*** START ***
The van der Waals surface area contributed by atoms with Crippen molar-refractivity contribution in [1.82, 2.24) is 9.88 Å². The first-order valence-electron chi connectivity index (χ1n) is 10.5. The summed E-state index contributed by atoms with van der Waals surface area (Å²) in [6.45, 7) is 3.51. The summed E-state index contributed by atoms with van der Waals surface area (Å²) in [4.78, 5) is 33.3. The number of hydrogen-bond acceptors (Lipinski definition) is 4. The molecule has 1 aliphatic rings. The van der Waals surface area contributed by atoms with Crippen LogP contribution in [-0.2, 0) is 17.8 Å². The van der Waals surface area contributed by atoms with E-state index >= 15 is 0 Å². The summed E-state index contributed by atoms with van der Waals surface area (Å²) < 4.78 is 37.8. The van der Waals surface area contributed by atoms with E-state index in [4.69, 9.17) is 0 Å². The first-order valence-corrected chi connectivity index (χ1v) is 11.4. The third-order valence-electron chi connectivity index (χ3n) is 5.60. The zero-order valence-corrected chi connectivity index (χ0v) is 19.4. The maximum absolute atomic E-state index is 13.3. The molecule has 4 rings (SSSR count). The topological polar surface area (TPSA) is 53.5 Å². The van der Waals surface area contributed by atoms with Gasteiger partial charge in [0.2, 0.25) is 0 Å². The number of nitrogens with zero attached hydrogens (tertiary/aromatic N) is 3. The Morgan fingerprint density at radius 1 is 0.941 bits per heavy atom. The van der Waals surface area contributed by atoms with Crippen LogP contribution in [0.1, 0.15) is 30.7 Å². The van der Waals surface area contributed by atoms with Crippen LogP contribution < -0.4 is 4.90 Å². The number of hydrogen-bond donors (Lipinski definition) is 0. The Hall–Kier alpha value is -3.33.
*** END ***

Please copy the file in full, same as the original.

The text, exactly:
The van der Waals surface area contributed by atoms with Crippen molar-refractivity contribution in [1.82, 2.24) is 9.88 Å². The first-order valence-electron chi connectivity index (χ1n) is 10.5. The summed E-state index contributed by atoms with van der Waals surface area (Å²) in [6.45, 7) is 3.51. The summed E-state index contributed by atoms with van der Waals surface area (Å²) in [4.78, 5) is 33.3. The number of hydrogen-bond acceptors (Lipinski definition) is 4. The molecule has 1 aliphatic rings. The van der Waals surface area contributed by atoms with Crippen LogP contribution in [-0.2, 0) is 17.8 Å². The van der Waals surface area contributed by atoms with E-state index >= 15 is 0 Å². The summed E-state index contributed by atoms with van der Waals surface area (Å²) < 4.78 is 37.8. The van der Waals surface area contributed by atoms with E-state index in [4.69, 9.17) is 0 Å². The first-order valence-corrected chi connectivity index (χ1v) is 11.4. The third-order valence-electron chi connectivity index (χ3n) is 5.60. The zero-order valence-corrected chi connectivity index (χ0v) is 19.4. The maximum absolute atomic E-state index is 13.3. The molecule has 4 rings (SSSR count). The topological polar surface area (TPSA) is 53.5 Å². The van der Waals surface area contributed by atoms with Gasteiger partial charge in [0.2, 0.25) is 0 Å². The number of nitrogens with zero attached hydrogens (tertiary/aromatic N) is 3. The Morgan fingerprint density at radius 1 is 0.941 bits per heavy atom. The van der Waals surface area contributed by atoms with Crippen LogP contribution in [0.1, 0.15) is 30.7 Å². The van der Waals surface area contributed by atoms with Crippen LogP contribution < -0.4 is 4.90 Å². The number of hydrogen-bond donors (Lipinski definition) is 0. The Hall–Kier alpha value is -3.33.